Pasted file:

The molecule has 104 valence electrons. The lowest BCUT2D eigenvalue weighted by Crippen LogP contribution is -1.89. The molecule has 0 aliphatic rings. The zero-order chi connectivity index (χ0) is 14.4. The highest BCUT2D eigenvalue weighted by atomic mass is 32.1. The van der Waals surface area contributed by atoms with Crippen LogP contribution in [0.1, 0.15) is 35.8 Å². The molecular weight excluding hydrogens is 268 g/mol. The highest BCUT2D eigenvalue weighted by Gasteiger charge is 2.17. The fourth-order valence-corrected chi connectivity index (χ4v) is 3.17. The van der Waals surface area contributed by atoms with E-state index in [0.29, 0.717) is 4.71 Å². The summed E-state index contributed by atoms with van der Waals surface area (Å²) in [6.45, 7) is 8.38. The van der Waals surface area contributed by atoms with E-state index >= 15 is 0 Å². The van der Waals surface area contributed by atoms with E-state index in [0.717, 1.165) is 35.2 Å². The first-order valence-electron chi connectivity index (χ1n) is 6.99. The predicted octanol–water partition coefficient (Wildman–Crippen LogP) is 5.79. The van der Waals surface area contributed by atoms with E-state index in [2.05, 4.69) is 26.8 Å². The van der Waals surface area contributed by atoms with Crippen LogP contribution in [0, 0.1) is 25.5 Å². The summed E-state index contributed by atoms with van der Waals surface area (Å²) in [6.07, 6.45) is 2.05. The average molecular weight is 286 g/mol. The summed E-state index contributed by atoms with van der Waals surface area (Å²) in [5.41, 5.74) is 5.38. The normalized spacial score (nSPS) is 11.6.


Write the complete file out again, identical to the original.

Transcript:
The molecule has 104 valence electrons. The lowest BCUT2D eigenvalue weighted by Crippen LogP contribution is -1.89. The molecule has 0 aliphatic rings. The zero-order chi connectivity index (χ0) is 14.4. The highest BCUT2D eigenvalue weighted by atomic mass is 32.1. The van der Waals surface area contributed by atoms with Crippen LogP contribution in [0.1, 0.15) is 35.8 Å². The molecular weight excluding hydrogens is 268 g/mol. The highest BCUT2D eigenvalue weighted by Gasteiger charge is 2.17. The fourth-order valence-corrected chi connectivity index (χ4v) is 3.17. The van der Waals surface area contributed by atoms with E-state index in [0.29, 0.717) is 4.71 Å². The summed E-state index contributed by atoms with van der Waals surface area (Å²) in [6.45, 7) is 8.38. The van der Waals surface area contributed by atoms with E-state index >= 15 is 0 Å². The van der Waals surface area contributed by atoms with E-state index in [0.717, 1.165) is 35.2 Å². The first-order valence-electron chi connectivity index (χ1n) is 6.99. The predicted octanol–water partition coefficient (Wildman–Crippen LogP) is 5.79. The van der Waals surface area contributed by atoms with E-state index in [2.05, 4.69) is 26.8 Å². The van der Waals surface area contributed by atoms with Crippen LogP contribution in [0, 0.1) is 25.5 Å². The summed E-state index contributed by atoms with van der Waals surface area (Å²) in [6.07, 6.45) is 2.05. The average molecular weight is 286 g/mol. The summed E-state index contributed by atoms with van der Waals surface area (Å²) in [5.41, 5.74) is 5.38. The normalized spacial score (nSPS) is 11.6.